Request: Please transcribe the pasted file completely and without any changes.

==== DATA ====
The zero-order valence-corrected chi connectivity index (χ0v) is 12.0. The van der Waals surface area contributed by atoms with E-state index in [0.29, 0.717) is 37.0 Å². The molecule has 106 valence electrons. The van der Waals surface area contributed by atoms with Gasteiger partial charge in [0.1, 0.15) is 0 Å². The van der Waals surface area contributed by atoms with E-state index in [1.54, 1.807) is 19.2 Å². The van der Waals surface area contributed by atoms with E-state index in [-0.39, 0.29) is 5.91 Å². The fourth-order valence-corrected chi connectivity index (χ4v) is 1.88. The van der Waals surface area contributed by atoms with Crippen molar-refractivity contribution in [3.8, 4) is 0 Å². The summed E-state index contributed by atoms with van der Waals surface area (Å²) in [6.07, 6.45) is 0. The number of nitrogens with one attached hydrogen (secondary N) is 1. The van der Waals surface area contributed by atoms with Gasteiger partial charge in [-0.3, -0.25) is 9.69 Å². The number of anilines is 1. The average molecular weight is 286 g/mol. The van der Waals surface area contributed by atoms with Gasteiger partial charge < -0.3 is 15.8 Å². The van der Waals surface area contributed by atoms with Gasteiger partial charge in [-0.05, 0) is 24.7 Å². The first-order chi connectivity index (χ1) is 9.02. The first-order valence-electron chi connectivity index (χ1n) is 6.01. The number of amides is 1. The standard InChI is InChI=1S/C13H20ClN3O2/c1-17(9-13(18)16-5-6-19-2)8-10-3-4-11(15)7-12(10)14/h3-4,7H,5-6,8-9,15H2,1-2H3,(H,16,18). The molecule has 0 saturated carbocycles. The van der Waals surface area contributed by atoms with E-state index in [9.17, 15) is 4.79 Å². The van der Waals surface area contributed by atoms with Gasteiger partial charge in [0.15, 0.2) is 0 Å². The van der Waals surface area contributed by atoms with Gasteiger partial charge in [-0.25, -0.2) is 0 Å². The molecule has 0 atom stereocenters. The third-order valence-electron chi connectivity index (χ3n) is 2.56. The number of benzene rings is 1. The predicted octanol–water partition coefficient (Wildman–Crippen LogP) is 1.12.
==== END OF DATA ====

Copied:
The zero-order valence-corrected chi connectivity index (χ0v) is 12.0. The van der Waals surface area contributed by atoms with E-state index in [0.29, 0.717) is 37.0 Å². The molecule has 106 valence electrons. The van der Waals surface area contributed by atoms with Gasteiger partial charge in [0.1, 0.15) is 0 Å². The van der Waals surface area contributed by atoms with E-state index in [1.54, 1.807) is 19.2 Å². The van der Waals surface area contributed by atoms with E-state index in [-0.39, 0.29) is 5.91 Å². The fourth-order valence-corrected chi connectivity index (χ4v) is 1.88. The van der Waals surface area contributed by atoms with Crippen molar-refractivity contribution in [3.8, 4) is 0 Å². The summed E-state index contributed by atoms with van der Waals surface area (Å²) in [6.07, 6.45) is 0. The number of nitrogens with one attached hydrogen (secondary N) is 1. The van der Waals surface area contributed by atoms with Gasteiger partial charge in [-0.3, -0.25) is 9.69 Å². The number of anilines is 1. The average molecular weight is 286 g/mol. The van der Waals surface area contributed by atoms with Gasteiger partial charge < -0.3 is 15.8 Å². The van der Waals surface area contributed by atoms with Gasteiger partial charge in [-0.05, 0) is 24.7 Å². The first-order chi connectivity index (χ1) is 9.02. The first-order valence-electron chi connectivity index (χ1n) is 6.01. The number of amides is 1. The standard InChI is InChI=1S/C13H20ClN3O2/c1-17(9-13(18)16-5-6-19-2)8-10-3-4-11(15)7-12(10)14/h3-4,7H,5-6,8-9,15H2,1-2H3,(H,16,18). The molecule has 0 saturated carbocycles. The van der Waals surface area contributed by atoms with E-state index in [9.17, 15) is 4.79 Å². The van der Waals surface area contributed by atoms with Gasteiger partial charge in [0.15, 0.2) is 0 Å². The van der Waals surface area contributed by atoms with Gasteiger partial charge in [-0.25, -0.2) is 0 Å². The molecule has 0 atom stereocenters. The third-order valence-electron chi connectivity index (χ3n) is 2.56. The number of benzene rings is 1. The predicted octanol–water partition coefficient (Wildman–Crippen LogP) is 1.12.